The dispute clause must define clearly and simply the dispute resolution process. Clauses that are pathological i.e., ones that inconsistently call for both litigation and arbitration will be unenforceable.
There are a number of factors to be considered here, some of which are esoteric e.g. benefits between different arbitration rules. Nevertheless, the goal must be to enumerate without contradictory language the methodology for resolving the dispute via any defined intermediary steps up to a final dispute resolution process. This choice is sometimes defined by the applicable law in the context of the transaction. For example, United States recent Court decisions are impacting the application of arbitration clauses in consumer and person financial services contracts. But when dealing with an international contract with a foreign government, do you want to be before that foreign nation’s courts for resolving disputes? And, if arbitration is chosen, thought needs to be given to how it is achieved efficiently and effectively, or whether the parties merely desire “privatized litigation”.
One consideration is whether a tiered dispute clause might be desirable i.e., a clause that provides condition precedents beginning senior management negotiations and then mediation until a final resolution process? Or a clause that divides the dispute process based upon value of the matter in dispute. Tiered clauses are frequently used in long-term outsourcing contracts where the value of the on-going relationship is particularly important. Or is a tiered clause not needed because virtually all courts in the U.S. require mediation before a hearing? If a tiered approach is taken, however, clear time lines are needed so that the dispute process does not become unduly delayed in the hands of a recalcitrant disputant. An alternative to a tiered clause might be a clause that provides for Dispute Review Board or a Dispute Resolution Board.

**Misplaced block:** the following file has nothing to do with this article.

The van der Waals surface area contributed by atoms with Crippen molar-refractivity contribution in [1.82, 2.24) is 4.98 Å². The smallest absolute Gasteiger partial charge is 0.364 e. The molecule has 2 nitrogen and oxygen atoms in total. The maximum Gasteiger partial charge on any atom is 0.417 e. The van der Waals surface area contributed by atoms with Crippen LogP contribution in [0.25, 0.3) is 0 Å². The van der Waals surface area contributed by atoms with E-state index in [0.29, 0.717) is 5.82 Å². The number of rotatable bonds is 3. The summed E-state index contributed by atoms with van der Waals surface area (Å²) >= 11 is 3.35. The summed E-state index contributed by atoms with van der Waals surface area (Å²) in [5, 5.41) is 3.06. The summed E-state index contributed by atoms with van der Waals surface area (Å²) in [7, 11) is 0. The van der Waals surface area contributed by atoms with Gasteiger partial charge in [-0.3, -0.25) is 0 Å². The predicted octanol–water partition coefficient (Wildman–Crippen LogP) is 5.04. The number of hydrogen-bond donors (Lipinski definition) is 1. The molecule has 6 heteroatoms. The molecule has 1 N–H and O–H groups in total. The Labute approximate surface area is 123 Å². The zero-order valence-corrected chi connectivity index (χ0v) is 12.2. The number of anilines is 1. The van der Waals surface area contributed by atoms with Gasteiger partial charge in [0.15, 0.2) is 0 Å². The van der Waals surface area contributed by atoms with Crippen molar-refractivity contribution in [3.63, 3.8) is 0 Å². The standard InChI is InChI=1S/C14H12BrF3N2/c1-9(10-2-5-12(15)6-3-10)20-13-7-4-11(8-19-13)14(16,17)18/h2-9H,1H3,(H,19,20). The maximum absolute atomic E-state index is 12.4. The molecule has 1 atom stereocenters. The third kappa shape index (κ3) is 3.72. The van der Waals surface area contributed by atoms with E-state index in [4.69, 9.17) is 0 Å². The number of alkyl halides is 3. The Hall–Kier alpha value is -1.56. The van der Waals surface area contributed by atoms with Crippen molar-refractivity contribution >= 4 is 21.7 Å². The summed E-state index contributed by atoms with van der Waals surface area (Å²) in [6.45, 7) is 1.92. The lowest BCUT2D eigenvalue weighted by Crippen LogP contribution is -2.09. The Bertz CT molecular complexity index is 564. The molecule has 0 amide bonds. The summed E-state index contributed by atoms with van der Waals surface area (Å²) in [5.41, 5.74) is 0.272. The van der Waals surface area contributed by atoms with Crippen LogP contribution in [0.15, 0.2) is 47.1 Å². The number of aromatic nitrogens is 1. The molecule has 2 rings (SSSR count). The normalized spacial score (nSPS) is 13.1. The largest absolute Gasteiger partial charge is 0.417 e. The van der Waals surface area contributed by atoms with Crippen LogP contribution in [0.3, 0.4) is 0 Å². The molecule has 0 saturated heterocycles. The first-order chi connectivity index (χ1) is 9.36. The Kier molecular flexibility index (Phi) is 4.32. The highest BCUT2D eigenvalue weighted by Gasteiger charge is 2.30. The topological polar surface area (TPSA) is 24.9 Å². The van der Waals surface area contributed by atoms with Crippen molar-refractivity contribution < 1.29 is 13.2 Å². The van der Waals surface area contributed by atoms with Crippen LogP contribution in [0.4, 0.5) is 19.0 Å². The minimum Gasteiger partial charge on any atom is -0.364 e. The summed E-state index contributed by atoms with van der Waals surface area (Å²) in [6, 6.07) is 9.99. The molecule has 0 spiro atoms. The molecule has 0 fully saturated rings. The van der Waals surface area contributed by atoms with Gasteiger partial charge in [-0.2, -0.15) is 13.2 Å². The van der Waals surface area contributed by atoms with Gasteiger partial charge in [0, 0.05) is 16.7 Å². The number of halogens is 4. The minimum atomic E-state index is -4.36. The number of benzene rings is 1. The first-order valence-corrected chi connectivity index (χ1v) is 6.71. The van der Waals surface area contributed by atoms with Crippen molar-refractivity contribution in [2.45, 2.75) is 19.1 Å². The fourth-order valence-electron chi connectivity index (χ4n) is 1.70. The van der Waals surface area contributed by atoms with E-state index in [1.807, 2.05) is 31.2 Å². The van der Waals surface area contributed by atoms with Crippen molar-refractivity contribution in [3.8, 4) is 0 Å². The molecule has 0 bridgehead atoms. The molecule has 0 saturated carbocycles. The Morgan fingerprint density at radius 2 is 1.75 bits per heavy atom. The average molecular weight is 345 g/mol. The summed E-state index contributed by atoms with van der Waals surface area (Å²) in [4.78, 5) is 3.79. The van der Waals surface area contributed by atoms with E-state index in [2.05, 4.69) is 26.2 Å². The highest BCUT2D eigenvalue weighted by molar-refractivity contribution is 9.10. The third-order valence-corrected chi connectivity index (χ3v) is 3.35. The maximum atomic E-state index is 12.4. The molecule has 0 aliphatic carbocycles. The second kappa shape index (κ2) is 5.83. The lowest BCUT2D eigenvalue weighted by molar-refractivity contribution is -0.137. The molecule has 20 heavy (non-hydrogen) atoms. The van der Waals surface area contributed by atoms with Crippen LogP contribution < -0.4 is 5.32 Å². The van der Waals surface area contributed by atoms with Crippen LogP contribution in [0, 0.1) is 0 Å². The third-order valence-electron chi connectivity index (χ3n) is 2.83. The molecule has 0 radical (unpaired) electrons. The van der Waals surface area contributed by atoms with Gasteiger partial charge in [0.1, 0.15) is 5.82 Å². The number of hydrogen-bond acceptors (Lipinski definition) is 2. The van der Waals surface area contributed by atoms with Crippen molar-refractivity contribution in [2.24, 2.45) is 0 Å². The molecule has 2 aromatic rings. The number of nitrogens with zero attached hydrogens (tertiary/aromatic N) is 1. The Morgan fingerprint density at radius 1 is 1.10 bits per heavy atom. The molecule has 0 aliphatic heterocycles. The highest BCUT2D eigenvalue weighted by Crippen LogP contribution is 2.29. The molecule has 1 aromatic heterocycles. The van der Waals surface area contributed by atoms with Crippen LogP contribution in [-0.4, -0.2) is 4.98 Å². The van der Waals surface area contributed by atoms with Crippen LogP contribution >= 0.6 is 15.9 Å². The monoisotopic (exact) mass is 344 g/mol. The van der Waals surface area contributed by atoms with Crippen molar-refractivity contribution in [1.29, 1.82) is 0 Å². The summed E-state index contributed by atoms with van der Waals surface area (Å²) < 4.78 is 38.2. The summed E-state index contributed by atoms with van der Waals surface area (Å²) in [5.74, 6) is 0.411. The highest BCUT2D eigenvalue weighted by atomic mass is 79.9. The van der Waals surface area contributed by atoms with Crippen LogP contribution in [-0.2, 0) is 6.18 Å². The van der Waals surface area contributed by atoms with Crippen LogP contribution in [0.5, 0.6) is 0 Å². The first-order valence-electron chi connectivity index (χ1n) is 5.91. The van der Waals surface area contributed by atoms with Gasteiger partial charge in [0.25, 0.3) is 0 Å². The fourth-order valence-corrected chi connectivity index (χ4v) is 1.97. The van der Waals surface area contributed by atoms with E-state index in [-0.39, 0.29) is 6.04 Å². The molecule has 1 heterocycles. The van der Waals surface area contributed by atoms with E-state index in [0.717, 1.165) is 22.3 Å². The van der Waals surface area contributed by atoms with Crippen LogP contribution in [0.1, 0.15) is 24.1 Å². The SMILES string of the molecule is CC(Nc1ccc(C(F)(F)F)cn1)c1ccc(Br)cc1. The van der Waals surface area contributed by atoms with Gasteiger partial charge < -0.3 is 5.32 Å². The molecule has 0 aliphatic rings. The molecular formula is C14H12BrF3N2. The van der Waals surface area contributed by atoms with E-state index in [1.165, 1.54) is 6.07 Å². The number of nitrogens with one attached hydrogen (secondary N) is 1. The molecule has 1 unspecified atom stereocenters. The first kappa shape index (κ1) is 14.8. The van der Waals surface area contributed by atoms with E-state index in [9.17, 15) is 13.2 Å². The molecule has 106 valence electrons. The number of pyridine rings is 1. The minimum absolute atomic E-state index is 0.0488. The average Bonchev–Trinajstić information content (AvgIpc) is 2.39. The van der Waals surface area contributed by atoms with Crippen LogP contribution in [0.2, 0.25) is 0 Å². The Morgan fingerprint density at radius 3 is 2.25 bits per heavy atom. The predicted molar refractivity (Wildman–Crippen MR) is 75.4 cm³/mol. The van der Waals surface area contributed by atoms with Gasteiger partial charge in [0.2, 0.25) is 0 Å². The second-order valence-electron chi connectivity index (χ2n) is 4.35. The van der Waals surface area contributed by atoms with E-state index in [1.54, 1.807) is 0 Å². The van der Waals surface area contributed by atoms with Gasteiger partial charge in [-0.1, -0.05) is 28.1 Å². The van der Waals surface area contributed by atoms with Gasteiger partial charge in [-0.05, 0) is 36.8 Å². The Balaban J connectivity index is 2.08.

The place for meetings for negotiations, mediation and the place of final determination, the selection of a mediator and, particularly in an international context, the language to be used in dispute resolution, can all be of importance and require careful consideration.
A choice for arbitration as the final dispute mechanism also brings with it other elements to consider. These include: how the arbitrator or arbitrators will be appointed; whether the arbitrators need any particular skill set; is the arbitration to be institutional or ad hoc; what discovery rights there may be in any arbitration—whether under the guidance of, for example, IBA Rules on the Taking of Evidence in International Arbitration –and how might an audit clause giving one party access to documents interrelate to the disputes discovery process. Similarly, is the privacy of arbitration enough or is confidentiality also needed?
The failure of parties to properly consider a dispute clause that will work effectively and efficiently in the context of their specific transaction can have significant consequences in terms of (a) delay in resolving a dispute (b) added managerial and legal costs to resolve the dispute (c) and having the dispute heard in the wrong forum which could ultimately lead to an undesirable outcome.
Consideration of dispute clauses at the outset gives parties the control to craft the process as they want it within the bounds of the applicable law, which can greatly assist and ease the process of resolving disputes.